Dean Letter: Cathedral Ministries

Hello St. Paul’s,

This week I’m addressing questions posed by members of the daily Morning Prayer congregation. The group includes some people who have joined St. Paul’s since the pandemic, so they are curious about the ministries listed in our literature. Maybe you too are curious, so here’s a brief description of some of them.

The Altar Guild, whose members are also known as sacristans, takes care of the materials that we use in worship, from polishing the silver candlesticks to embroidering linens to ordering wafers and wine to taking vestments to the dry cleaner’s. Altar guild teams prepare what we need for Sunday morning and clean up after worship. My letter next week will be an interview with Konnie Dadmun, our Canon Sacristan, who knows more about Altar Guild ministry than anyone.

The Arts Committee, also known as the Cathedral Center for the Performing and Visual Arts, really took off during the tenure of the second Dean, John Chane. Ric Todd is the chair. This committee organizes art exhibits several times a year in the cathedral and also mounts occasional dramatic productions. During the pandemic, the main activity in this area has been the monthly Zoom play readings directed by Bill Eadie.

Did you know we have a cathedral blog? It’s called All Our Voices, and all parishioners are invited to submit opinion pieces, essays, recipes and more. You can find it at

Susan Forsburg is our wonderful cathedral photographer. She has been taking pictures of the cathedral and its people for over a decade, and many of her photographs, along with some by other parishioners, can be found on our Flickr account at

Our ministry for children, youth, and families is small but mighty. Just before the pandemic we blessed a dedicated space in the nave for young children: it’s called the Prayground. Unfortunately the soft materials used in the Prayground aren’t conducive to being easily disinfected, so it is not in use at the moment, but Maya Little-Saña, our gifted minister for children, youth, and families, has built a terrific online program caring for younger children, youth, and parents; and some day we will be back in person.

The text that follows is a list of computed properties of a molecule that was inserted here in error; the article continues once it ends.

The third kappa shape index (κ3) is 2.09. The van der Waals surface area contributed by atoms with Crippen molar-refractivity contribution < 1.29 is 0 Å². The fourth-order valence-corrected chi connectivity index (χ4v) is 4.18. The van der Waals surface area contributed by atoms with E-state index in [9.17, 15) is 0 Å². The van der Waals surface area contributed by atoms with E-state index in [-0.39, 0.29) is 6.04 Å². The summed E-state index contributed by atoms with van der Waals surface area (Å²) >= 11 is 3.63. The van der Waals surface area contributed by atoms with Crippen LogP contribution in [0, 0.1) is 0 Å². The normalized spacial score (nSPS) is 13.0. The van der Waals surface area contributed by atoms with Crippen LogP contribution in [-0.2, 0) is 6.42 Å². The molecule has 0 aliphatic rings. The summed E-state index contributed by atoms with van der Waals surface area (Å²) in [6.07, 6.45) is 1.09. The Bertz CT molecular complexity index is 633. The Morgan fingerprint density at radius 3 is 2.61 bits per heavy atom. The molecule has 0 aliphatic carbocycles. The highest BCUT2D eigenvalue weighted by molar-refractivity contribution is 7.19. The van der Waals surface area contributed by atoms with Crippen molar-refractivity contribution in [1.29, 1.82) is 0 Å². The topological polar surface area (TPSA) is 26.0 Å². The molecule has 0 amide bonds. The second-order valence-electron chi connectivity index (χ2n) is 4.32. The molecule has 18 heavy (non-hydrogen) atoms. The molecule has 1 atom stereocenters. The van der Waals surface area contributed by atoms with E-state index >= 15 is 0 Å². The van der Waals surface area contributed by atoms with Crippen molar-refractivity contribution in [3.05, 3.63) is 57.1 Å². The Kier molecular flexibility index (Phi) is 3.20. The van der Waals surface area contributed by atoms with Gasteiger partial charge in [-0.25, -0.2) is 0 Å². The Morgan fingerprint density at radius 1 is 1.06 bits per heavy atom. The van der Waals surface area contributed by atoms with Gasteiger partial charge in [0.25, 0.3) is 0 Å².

Cursillo is a Spanish word meaning “short course”. The Cursillo ministry focuses on a residential weekend retreat of renewal, followed by regular small-group reunions designed to encourage and strengthen our faith. Despite the name, the retreats are generally held in English.

Education for Ministry is an incredible formation program for lay people. The University of the South at Sewanee created EfM as a way for lay people to enrich their faith with a deep dive into Scripture and the history of the church. It’s a four year course of weekly classes with a lot of reading. EfM groups are no larger than 12 people with a mentor; they meet every week for a shared meal, theological reflection, and study. We currently have two EfM groups at the Cathedral. Five people are graduating this spring, so there will be openings for the fall.

A comprehensive list of our ministry groups is on the website at Many of them have been on hiatus during the pandemic, but more than you might think have kept in touch with online meetings and reunions, even if they haven’t been able to do the core activity of the group. New members are always welcomed, and the “our ministries” web page includes a name and number to contact for more information about each ministry. This is a good time to learn about our ministries and think about where you feel called, so that when we completely open back up you will be ready to get involved.

See you on Sunday!

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Because of you,


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